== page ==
Let’s just call it Balance.

Box office powerhouse Sylvester Stallone experienced something of a blip in-between commercial juggernauts First Blood and Rambo: First Blood Part II, movies that raked-in a combined $425,600,000. While directorial debut Staying Alive (1983), the belated follow-up to Saturday Night Fever, did healthy numbers despite middling critical reviews, Stallone’s next acting role, a comedic deviation starring alongside country singing sensation Dolly Parton, bombed commercially, failing to break even with a paltry return of $21,000,000 on a budget of $28,000,000.

Creatively, Black Christmas director Bob Clark’s Rhinestone, an odd couple tale about a country music star who transforms Stallone’s obnoxious New York cabbie into a singer for the sake of a bet, didn’t fare much better, bagging an eyewatering nine Golden Raspberry Award nominations, including Worst Picture, Worst Screenplay, and, perhaps most ignominious of all, Worst Musical of Our First 25 Years. It would even bag two ‘Razzies’ for Worst Original Song and Worst Actor (Stallone himself). Stallone would turn down lead roles in Robert Zemeckis’ hit adventure comedy Romancing the Stone and Beverly Hills Cop to star in Rhinestone, which bagged him a $5,000,000 fee and a percentage of the film’s gross. Still, not the smartest move in hindsight.

Parton, who under fitness fanatic Stallone’s guidance completely change her dietary lifestyle while shooting the film, didn’t do quite as badly out of the whole ordeal, landing two top ten country hit singles in “Tennessee Homesick Blues” and “God Won’t Get You”. “Even though the movie did not do well and didn’t get good reviews, if you listen to the songs I wrote for it, they hold up,” she would later write. “I enjoyed writing that as much as anything I’ve ever done.”

The famously gregarious Parton, who would publicly defend Stallone’s culpability for the film’s lack of success, was certainly a hit with her muscular co-star, who spoke of the musician-come-actress in glowing terms. “The most fun I ever had on a movie was with Dolly Parton on Rhinestone,” he would say. “I must tell everyone right now that originally the director was supposed to be Mike Nichols, that was the intention and it was supposed to be shot in New York, down and dirty with Dolly and I with gutsy mannerisms performed like two antagonists brought together by fate. I wanted the music at that time to be written by people who would give it sort of a bizarre edge. Believe it or not, I contacted Whitesnake’s management and they were ready to write some very interesting songs alongside Dolly’s. But, I was asked to come down to Fox and out steps the director, Bob Clark. Bob is a nice guy, but the film went in a direction that literally shattered my internal corn meter into smithereens. I would have done many things differently. I certainly would’ve steered clear of comedy unless it was dark, Belgian chocolate dark. Silly comedy didn’t work for me. I mean, would anybody pay to see John Wayne in a whimsical farce? Not likely. I would stay more true to who I am and what the audience would prefer rather than trying to stretch out and waste a lot of time and people’s patience.”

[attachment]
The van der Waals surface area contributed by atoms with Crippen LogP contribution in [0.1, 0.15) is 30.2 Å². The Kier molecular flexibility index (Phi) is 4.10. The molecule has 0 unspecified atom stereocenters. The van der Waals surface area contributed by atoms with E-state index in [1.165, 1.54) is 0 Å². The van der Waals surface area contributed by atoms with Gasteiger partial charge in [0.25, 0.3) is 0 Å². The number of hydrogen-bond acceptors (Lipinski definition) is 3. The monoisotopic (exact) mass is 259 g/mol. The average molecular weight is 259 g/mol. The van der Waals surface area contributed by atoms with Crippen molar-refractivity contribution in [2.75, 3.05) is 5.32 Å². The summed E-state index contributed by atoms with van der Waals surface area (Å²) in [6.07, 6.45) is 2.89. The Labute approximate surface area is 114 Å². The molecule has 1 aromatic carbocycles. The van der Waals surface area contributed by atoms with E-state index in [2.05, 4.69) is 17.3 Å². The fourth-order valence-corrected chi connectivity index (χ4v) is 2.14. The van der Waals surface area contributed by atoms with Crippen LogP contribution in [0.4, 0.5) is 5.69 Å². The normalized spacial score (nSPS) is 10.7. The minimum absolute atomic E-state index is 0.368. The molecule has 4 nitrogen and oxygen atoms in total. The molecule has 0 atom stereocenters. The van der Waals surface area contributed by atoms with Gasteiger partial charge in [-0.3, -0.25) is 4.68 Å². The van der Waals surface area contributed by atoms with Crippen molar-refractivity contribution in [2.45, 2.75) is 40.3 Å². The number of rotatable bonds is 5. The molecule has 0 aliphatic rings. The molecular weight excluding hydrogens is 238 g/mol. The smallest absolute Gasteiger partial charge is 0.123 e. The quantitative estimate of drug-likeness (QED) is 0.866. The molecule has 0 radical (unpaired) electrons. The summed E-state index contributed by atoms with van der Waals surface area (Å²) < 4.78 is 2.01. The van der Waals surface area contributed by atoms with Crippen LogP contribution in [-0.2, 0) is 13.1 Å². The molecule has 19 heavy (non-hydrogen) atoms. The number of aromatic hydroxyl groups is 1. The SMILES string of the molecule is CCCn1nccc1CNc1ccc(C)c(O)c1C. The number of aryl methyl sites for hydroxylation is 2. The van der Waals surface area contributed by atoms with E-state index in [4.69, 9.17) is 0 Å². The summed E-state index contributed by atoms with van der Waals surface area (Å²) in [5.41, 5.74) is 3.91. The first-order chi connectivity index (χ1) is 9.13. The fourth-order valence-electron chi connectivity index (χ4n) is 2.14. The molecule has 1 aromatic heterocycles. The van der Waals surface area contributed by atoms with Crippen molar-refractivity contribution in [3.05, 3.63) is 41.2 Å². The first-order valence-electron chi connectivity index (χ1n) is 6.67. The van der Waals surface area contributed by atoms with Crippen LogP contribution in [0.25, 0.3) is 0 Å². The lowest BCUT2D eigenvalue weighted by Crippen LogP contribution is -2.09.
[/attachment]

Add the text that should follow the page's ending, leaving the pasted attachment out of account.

Put succinctly, it was a bit of a mess.

In 1982, creative trio Zucker/Abrahams/Zucker, fresh off the back of hit spoof movie Airplane!, approached the ABC network with a novel idea. In tow was former straight actor-come-deadpan-revelation Leslie Nielsen, the potential star of a TV show that would become known as Police Squad!, which followed the eternally confused employees of a woefully inept law enforcement precinct. That show would one day evolve into the gloriously puerile Naked Gun Trilogy, but audiences weren’t quite ready for an offbeat show free from canned laughter cues, Police Squad! cancelled after just 6 episodes.

Police Squad! would garner something of a cult following during copious re-runs on US television, but with the show’s cinematic incarnation more than a half-decade away, Zucker/Abrahams/Zucker kept their inimitable formula alive with several lesser known spoof vehicles, including the 1984 spoof action comedy Top Secret!, which parodied everything from camp Elvis Presley musicals to classic Cold War spy films. As you may have come to expect from Zucker/Abrahams/Zucker productions, the film’s surreal action makes the plot somewhat peripheral. Let’s just say it involves a rock and roll singer, a resistance plot in East Germany and some of the most absurd visual gags of the era.

Taking Nielsen’s place as the film’s star was a young Val Kilmer, who actually performed the movie’s musical numbers himself, songs which were later released under character name Nick Rivers on the film’s soundtrack. Kilmer, who was dating singing sensation Cher at the time of filming, was a huge fan of Zucker/Abrahams/Zucker, and was delighted to work on their latest project in what was his first feature-length appearance. “I was a huge, huge fan,” Kilmer would recall. “I saw their theater in Pico [Kentucky Fried Theater] about 50 times. Once my kind father even rented the entire show for a party full of classmates, so I really knew their stuff.”

Kilmer is a revelation as the film’s lead, adapting surprisingly well to a still relatively new and difficult-to-grasp style of humour, something that his enthusiasm, commitment and willingness to learn certainly helped with. These were traits that would endear the youngster, who was still only 22 at the time of filming, to the writer/director trio. “I think Val was great in the movie,” Jerry Zucker would say, “and we were lucky to have found him because we read a lot of actors who gave it their all, but it just wasn’t quite happening.”